Last week, a team of civil undergraduate students, headed upstate New York, for the National American Society of Civil Engineers (ASCE) Steel Bridge competition. It is only the third time the UW engineering team has competed, and this year placed 4th out of 13 teams; a fantastic result!
An engineering start-up which utilizes artificial intelligence to help proactively manage the impacts of climate change and urbanization on our water infrastructure, has snagged one of the grand prizes at the Velocity Fund Finals.
You're a group of budding engineers, tasked with designing a playground for primary school children, that not only challenges them physically, but mentally as well. Where do you start? With the consumers, of course! The consumers in this instance, being the JK - Grade 6 students of Keatsway Public School, and the budding engineers; first year civil engineering students at the University of Waterloo.
This week the CivE 204 class were put to the test designing, constructing, and testing their own wooden stir-stick bridges. The requirements of this project were simple: using only stir-sticks, thread and glue, the groups had to create a structure that weighed at least 200 grams and spanned between 400-750 millimetres.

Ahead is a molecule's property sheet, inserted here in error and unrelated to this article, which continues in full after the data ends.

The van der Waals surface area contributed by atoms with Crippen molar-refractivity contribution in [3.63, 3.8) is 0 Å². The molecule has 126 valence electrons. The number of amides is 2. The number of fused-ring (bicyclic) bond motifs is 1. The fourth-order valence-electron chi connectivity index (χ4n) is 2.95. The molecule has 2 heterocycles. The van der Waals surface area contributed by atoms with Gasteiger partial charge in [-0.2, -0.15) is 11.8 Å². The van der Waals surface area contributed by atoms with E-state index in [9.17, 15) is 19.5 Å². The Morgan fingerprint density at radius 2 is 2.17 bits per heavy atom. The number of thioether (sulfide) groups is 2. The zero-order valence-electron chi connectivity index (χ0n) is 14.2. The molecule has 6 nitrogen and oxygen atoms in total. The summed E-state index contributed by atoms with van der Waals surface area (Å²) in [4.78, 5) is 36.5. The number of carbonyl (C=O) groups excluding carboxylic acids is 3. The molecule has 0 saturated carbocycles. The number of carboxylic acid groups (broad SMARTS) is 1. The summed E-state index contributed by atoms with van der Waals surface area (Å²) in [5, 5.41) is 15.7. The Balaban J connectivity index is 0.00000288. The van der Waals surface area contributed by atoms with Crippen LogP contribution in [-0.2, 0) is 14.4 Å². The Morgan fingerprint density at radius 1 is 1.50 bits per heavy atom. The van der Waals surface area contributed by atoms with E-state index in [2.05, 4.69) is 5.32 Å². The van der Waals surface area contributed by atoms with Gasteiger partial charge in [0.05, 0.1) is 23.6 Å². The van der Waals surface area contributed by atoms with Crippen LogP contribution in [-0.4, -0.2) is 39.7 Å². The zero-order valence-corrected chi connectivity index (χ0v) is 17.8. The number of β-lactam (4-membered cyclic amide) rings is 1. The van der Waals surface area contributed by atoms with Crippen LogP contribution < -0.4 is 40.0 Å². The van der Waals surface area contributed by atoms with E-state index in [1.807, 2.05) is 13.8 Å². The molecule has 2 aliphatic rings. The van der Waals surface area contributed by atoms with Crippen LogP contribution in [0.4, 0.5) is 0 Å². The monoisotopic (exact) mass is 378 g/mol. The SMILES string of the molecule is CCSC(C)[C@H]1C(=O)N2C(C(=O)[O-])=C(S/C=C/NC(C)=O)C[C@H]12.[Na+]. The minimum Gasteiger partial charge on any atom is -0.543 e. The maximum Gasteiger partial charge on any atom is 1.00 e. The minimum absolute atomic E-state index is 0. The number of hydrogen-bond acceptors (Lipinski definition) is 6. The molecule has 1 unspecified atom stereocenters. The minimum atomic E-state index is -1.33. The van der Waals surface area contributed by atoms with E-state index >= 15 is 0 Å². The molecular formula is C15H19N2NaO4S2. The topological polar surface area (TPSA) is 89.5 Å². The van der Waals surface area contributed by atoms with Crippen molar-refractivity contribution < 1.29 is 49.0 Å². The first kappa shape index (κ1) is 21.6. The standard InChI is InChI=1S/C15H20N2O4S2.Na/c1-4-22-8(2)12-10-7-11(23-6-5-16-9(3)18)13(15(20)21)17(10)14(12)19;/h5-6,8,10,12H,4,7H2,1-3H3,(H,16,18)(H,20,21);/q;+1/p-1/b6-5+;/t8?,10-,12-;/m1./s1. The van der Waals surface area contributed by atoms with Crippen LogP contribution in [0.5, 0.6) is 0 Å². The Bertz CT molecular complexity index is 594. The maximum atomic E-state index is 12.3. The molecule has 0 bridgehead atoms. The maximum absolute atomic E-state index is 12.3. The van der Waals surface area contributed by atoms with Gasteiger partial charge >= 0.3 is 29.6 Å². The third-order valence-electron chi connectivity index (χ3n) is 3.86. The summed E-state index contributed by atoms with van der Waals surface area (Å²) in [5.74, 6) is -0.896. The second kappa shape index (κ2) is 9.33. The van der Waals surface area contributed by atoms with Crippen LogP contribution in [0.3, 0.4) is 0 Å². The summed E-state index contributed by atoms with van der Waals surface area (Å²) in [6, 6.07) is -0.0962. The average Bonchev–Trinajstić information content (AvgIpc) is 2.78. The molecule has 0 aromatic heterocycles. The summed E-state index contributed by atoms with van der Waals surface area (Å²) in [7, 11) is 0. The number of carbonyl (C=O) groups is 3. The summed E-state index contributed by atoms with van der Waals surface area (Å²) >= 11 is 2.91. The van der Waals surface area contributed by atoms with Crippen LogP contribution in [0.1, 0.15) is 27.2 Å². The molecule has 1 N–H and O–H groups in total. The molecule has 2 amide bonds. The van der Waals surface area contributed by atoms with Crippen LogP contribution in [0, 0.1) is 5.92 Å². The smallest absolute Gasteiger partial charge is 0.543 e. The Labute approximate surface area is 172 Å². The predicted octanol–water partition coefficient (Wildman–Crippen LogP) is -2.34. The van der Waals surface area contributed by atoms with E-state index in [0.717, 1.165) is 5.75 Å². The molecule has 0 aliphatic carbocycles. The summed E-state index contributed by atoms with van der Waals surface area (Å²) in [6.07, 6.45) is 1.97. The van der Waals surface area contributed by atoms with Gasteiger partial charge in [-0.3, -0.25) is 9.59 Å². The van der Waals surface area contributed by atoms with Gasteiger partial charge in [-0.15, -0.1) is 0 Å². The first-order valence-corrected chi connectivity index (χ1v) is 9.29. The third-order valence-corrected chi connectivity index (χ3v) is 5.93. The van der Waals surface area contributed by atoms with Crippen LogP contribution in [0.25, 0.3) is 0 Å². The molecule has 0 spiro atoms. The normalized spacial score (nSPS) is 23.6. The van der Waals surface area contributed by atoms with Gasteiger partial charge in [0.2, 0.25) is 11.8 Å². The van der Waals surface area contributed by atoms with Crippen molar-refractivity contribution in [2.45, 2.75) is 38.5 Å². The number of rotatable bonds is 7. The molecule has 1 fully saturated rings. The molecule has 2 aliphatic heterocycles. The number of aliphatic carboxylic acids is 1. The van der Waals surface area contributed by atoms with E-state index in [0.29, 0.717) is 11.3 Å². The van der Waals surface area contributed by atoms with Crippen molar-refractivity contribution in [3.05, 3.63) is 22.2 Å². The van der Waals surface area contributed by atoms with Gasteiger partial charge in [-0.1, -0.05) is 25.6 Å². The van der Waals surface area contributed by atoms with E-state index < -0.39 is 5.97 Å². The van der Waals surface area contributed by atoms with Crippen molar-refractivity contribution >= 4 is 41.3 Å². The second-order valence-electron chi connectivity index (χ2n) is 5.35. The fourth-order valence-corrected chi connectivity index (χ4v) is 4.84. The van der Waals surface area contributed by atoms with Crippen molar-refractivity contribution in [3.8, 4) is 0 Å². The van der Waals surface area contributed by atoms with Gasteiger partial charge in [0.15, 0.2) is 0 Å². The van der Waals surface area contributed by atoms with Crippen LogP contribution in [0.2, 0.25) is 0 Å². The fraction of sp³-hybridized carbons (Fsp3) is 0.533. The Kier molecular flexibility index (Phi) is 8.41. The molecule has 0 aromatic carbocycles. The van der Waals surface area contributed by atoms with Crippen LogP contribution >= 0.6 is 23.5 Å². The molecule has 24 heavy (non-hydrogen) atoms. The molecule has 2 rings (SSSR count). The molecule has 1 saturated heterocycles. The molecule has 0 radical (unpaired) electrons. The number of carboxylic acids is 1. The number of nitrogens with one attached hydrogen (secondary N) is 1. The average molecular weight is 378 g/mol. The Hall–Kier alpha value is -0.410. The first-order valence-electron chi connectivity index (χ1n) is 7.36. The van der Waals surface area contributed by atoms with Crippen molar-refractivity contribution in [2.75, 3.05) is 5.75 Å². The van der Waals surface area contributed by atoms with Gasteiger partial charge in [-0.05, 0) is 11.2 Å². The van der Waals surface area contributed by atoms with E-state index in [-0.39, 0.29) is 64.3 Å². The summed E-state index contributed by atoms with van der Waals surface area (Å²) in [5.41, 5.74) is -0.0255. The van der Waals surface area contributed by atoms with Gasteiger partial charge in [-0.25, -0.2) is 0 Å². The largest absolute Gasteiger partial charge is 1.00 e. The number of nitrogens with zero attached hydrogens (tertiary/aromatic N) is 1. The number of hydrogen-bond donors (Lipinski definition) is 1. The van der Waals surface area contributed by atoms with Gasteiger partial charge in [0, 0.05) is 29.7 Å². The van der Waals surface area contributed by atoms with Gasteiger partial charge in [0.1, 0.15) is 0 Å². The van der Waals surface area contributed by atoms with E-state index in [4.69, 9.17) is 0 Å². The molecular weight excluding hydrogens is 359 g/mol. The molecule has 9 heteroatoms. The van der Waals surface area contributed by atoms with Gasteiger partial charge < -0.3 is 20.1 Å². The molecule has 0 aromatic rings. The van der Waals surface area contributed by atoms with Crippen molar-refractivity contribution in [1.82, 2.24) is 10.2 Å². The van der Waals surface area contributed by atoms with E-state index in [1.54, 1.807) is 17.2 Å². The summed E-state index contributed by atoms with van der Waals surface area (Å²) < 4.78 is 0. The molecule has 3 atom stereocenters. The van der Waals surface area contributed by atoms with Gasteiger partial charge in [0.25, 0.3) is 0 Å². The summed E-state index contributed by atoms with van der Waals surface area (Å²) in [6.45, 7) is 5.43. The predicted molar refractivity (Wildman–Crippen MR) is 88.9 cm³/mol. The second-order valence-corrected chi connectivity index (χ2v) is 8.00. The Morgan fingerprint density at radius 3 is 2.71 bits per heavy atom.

The score for winning was based on the following criteria:
As residents try to resume their lives more than a month after a ferocious wildfire forced the evacuation of Fort McMurray, crucial questions about its impact on their water supply still have no clear answers.
It’s why Monica Emelko, a University of Waterloo expert in water quality and water treatment, left for the devastated Alberta city last week after spending countless hours on the phone with government officials since the crisis escalated in early May.
Every term a professor, lecturer, or laboratory instructor who has done an exceptional job of going above and beyond for their classes is selected to receive the Waterloo Engineering Society’s Teaching Excellence Award.